Last night Pavan and I were listening to old film songs. Somewhere in the middle of getting lost in the melancholy of Kahin door jab din dhal jaaye, I realised something; both of us are growing up. Music has that effect on me – it sort of shakes me up and makes me stare into the reality of life. Sometimes I don’t like what I see and sometimes I do.
Category Archives: French Desserts
And July is also coming to an end. Is it just me or is time really on some mission to travel at the speed of a bullet train? I’m sitting by the window, looking at this sparrow perched on a power line, my brain practically drawing a blank and then out of nowhere I wake up and start working on my excel sheet for next month, of things to do, what to bake and ingredients to buy.
At times when I don’t have clarity, the only thing that saves me is baking. I sit by my window with a cup of coffee, wondering how that pie or cake is going to turn out. I might’ve done everything right but I can still never be sure. And when the cake or pie comes out as it should, the little pieces come together, my thoughts aren’t as cloudy and I feel as though I’ve been injected with a fresh dose of endorphins.
I think I’ve declared my unconditional love for French pâtisserie time and again and well, it’s also all over my blog, but I don’t get tired saying it again – I love French pâtisserie! Every cake or pastry has a little story behind it, boulangeries are so culturally significant in France and the French have their respective bakers from whom they’ve been buying bread and pastries for years.
It’s exciting to do new things in life, to keep the excitement factor up and running. I am someone who gets bored very easily. Actually, I can be obsessively engrossed in something if I want to, but the monotony of life gets to me every now and then.
Boredom is like this parasite. It creeps in slowly and sometimes you see it coming, in the most unusual albeit familiar circumstances; like this route you take to go to work every single day – you catch the same bus and you wait the usual 8 stops to get to your destination, you jump out of the bus, stand amidst the same buildings, walk through the same lanes and shops to get to work and the next thing you know, you are bored of your work itself.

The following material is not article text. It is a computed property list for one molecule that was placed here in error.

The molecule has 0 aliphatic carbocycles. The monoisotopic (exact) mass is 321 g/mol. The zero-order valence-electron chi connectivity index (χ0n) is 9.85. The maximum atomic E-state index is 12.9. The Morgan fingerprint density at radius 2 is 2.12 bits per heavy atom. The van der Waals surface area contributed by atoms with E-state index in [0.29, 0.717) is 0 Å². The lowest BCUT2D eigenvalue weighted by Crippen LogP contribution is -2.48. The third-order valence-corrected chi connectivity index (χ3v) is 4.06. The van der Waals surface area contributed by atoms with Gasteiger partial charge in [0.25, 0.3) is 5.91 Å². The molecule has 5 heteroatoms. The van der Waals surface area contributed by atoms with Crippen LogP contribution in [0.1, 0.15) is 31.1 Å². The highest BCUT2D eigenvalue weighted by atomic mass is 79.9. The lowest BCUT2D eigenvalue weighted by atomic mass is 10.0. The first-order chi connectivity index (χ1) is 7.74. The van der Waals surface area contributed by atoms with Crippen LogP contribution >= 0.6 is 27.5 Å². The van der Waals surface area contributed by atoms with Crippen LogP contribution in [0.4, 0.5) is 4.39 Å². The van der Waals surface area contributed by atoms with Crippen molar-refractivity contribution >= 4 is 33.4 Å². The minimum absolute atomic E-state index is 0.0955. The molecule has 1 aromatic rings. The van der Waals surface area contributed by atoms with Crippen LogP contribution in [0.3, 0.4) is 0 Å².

There is a belief in the pastry world that if you crack choux pastry, you’ve conquered something Herculean. It’s what most pastry chef apprentices are oriented into at the beginning, probably because nothing really seems quite difficult after perfecting choux pastry.
It is a technical pastry to make, I agree, but nothing a home baker can’t do, really. We’ve made macarons and puff pastry, how hard can choux be? With my tips and tricks, not very. But read the little nuances twice or thrice if that’s what it takes and don’t take anything for granted, choux pastry isn’t very forgiving after all 🙂
I love second hand bookshops. For me, the idea of wandering my way through a flurry of books that at some point belonged to someone but later put away as unnecessary because they’ve lost their pertinence is very exhilarating. In a weird way they have character, having gone through a cycle of life from one place to another and then to another.
The pages, a murky white stained with rusty brown spots, it’s almost as though they’ve been given a wash of sepia. As you flip one page after the other, the perfume that comes through is so distinctly consistent. And then you find a little pencil scribble on a random page, perhaps a name or a doodle of a little flower and at that point it’s hard not to think why the book was given away, just like that.
For my grandmother, cooking was never a chore. It was a habit that she took great pleasure in. A day without the heat from the wok or effortlessly tossing a pinch of salt into rasam wasn’t a day at all. There were no cookbooks or measuring cups, cooking was intuitive for her, something she knew all her life without actually ever properly learning it.
One of the few reasons why I love French patisserie is its sheer variety. I mean who could’ve possibly thought of laminating several sheets of butter with dough to get innumerable, crispy, golden layers? And then there’s the wonderfully porous choux of course, out of which your delicious éclairs and profiteroles are made of.